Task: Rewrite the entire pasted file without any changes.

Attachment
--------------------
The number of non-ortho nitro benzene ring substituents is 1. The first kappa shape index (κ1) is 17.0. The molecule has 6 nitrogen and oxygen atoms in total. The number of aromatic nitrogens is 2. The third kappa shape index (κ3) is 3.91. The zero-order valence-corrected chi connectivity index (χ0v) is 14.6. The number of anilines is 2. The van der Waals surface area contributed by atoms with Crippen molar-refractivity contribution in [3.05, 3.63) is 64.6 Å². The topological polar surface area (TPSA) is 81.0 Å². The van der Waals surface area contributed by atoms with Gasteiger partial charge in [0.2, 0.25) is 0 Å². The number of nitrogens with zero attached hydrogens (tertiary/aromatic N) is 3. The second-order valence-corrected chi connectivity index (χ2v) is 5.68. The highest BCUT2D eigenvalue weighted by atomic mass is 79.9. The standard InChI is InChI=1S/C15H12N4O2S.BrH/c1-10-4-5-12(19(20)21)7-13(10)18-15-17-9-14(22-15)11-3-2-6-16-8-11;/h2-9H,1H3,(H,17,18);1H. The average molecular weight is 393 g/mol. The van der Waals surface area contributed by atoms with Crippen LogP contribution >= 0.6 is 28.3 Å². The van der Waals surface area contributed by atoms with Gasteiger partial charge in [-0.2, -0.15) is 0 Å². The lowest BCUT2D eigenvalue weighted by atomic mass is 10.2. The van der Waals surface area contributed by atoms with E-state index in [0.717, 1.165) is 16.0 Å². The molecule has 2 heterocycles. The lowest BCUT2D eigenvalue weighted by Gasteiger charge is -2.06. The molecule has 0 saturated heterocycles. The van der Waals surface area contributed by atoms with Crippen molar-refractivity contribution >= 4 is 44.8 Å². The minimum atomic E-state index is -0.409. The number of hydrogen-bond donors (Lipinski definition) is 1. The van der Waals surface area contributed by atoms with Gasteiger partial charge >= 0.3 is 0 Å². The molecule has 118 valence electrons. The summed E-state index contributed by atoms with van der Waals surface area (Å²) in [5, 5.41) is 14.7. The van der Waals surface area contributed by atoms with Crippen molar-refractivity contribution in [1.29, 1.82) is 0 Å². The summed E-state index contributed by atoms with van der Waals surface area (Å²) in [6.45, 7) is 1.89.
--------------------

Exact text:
The number of non-ortho nitro benzene ring substituents is 1. The first kappa shape index (κ1) is 17.0. The molecule has 6 nitrogen and oxygen atoms in total. The number of aromatic nitrogens is 2. The third kappa shape index (κ3) is 3.91. The zero-order valence-corrected chi connectivity index (χ0v) is 14.6. The number of anilines is 2. The van der Waals surface area contributed by atoms with Crippen molar-refractivity contribution in [3.05, 3.63) is 64.6 Å². The topological polar surface area (TPSA) is 81.0 Å². The van der Waals surface area contributed by atoms with Gasteiger partial charge in [0.2, 0.25) is 0 Å². The number of nitrogens with zero attached hydrogens (tertiary/aromatic N) is 3. The second-order valence-corrected chi connectivity index (χ2v) is 5.68. The highest BCUT2D eigenvalue weighted by atomic mass is 79.9. The standard InChI is InChI=1S/C15H12N4O2S.BrH/c1-10-4-5-12(19(20)21)7-13(10)18-15-17-9-14(22-15)11-3-2-6-16-8-11;/h2-9H,1H3,(H,17,18);1H. The average molecular weight is 393 g/mol. The van der Waals surface area contributed by atoms with Crippen LogP contribution >= 0.6 is 28.3 Å². The van der Waals surface area contributed by atoms with Gasteiger partial charge in [-0.2, -0.15) is 0 Å². The lowest BCUT2D eigenvalue weighted by atomic mass is 10.2. The van der Waals surface area contributed by atoms with E-state index in [0.717, 1.165) is 16.0 Å². The molecule has 2 heterocycles. The lowest BCUT2D eigenvalue weighted by Gasteiger charge is -2.06. The molecule has 0 saturated heterocycles. The van der Waals surface area contributed by atoms with Crippen molar-refractivity contribution >= 4 is 44.8 Å². The minimum atomic E-state index is -0.409. The number of hydrogen-bond donors (Lipinski definition) is 1. The van der Waals surface area contributed by atoms with Gasteiger partial charge >= 0.3 is 0 Å². The molecule has 118 valence electrons. The summed E-state index contributed by atoms with van der Waals surface area (Å²) in [5, 5.41) is 14.7. The van der Waals surface area contributed by atoms with Crippen molar-refractivity contribution in [1.29, 1.82) is 0 Å². The summed E-state index contributed by atoms with van der Waals surface area (Å²) in [6.45, 7) is 1.89.